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Python problem with instruction open()

  1. Oct 16, 2013 #1
    I am fiddling with python v2.7.5,i am using Pyscripter version x86 to write my program and i do not know how to deal with this problem when i run my program:


    IOError:[Errno 2] No such file or directory:'words.txt' |

    My Settings in Pyscripter:
    In my Pyscripter menu bar: tools->python path...->here opens a pop up window which says: Ordered list of file paths:
    (some more...)

    I have placed my 'words.txt' in all three file paths i mention above.For example,C:\Python27 it does contain my 'words.txt' among other things.


    def findme(N):
    .......for i in range(N):
    ...........for letter in line:
    .................if letter!='a':
    .....................return line


    what i want the code to do: open and search my txt file :'words.txt' one line at a time and print on the screen all the words that do not have the letter 'a' in them. The contents of my words.txt are in this fashion:

    How do i solve the IOError:[Errno 2] No such file or directory:'words.txt' ????

    (sorry for the dots in my code,in my pyscripter of course i do not use dots,i used them here to create indents and make it easier to read the code)
    Last edited: Oct 16, 2013
  2. jcsd
  3. Oct 16, 2013 #2


    Staff: Mentor

    It appears it can't find your file. Try using an absolute path to your file like:

    C:\mydirectory\mysubdiretory\words.txt (example of a windows path)

    or /home/myhome/words.txt

    Its probably the case that pyscripter is not using the directory you think its using.

    Can you issue commands from within your script like try 'dir' or 'ls -al' command to see what files are listed?

    os.system("dir") if windows or os.system("ls -al") if macosx or linux

    Alternatively try running a pwd command to see what is the current directory.

    Also I would try changing the N used in the findme() to be some other name like 'n'
  4. Oct 16, 2013 #3


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    os.getcwd() would be what you want to use to find the pwd.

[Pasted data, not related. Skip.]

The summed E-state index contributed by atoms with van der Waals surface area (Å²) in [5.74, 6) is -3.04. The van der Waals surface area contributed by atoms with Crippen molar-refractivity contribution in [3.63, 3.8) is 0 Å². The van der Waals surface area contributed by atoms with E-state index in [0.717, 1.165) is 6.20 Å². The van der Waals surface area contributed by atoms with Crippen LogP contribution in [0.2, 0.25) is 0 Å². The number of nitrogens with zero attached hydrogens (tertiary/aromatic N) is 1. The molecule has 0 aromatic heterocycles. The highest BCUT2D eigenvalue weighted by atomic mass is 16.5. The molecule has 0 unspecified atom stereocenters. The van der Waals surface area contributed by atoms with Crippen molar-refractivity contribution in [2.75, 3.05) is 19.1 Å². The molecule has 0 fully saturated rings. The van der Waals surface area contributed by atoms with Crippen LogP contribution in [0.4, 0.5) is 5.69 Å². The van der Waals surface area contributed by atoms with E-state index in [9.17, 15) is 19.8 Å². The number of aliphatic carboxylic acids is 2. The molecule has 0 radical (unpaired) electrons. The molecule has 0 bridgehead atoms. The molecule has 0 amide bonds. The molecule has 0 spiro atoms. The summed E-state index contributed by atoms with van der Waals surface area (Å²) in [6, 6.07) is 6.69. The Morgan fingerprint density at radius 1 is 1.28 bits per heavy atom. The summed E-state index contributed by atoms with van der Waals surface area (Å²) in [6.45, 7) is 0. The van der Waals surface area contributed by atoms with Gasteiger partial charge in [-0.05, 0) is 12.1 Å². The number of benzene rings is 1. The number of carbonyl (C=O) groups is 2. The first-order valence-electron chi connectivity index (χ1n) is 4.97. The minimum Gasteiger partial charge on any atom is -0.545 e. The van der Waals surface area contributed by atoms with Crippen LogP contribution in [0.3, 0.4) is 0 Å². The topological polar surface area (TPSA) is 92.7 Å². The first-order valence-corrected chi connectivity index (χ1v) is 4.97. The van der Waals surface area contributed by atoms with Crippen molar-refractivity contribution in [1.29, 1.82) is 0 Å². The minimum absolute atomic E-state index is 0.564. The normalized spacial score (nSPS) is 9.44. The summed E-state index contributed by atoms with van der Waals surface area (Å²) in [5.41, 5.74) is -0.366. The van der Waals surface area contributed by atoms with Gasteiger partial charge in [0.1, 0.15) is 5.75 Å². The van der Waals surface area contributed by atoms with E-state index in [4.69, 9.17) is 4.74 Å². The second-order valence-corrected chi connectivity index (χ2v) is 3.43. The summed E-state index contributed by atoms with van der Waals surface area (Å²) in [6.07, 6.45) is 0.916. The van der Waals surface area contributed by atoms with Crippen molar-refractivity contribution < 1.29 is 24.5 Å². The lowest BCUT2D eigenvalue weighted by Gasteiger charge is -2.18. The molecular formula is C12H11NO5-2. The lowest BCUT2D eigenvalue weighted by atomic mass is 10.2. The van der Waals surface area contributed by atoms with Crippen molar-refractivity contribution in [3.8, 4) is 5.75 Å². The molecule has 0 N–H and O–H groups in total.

There are also functions to check for the existence of a file/directory that you can use before you call open(), e.g. os.path.exists().

    You might also want to look at regular expressions rather than iterating through each character line by line. In a Unix like system you could do the same thing with `grep -v a words.txt'.
  5. Jul 4, 2014 #4


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    The paths that you listed are where Python searches for Python code / libraries / etc. Those directories are for official Python code, not for application text files. Finding a text file to open and read is different. The open statement needs a full or relative path directly to words.txt. Python will not do any searching for words.txt. It either finds it where you said it is or it doesn't open it. The relative path is relative to where you are running the Python script. The simplest relative path is in the directory where you are running the program. Put words.txt there and your script should be able to open it.
  6. Jul 4, 2014 #5


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  7. Jul 5, 2014 #6


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    Clarification:That is unless the script moves by calling os.chdir(new_working_directory). After that call, the relative paths start at new_working_directory. So you can start a script in one directory and the script can change to more convenient directories to read or write text files. You don't have to move your scripts and text files into the same directory.
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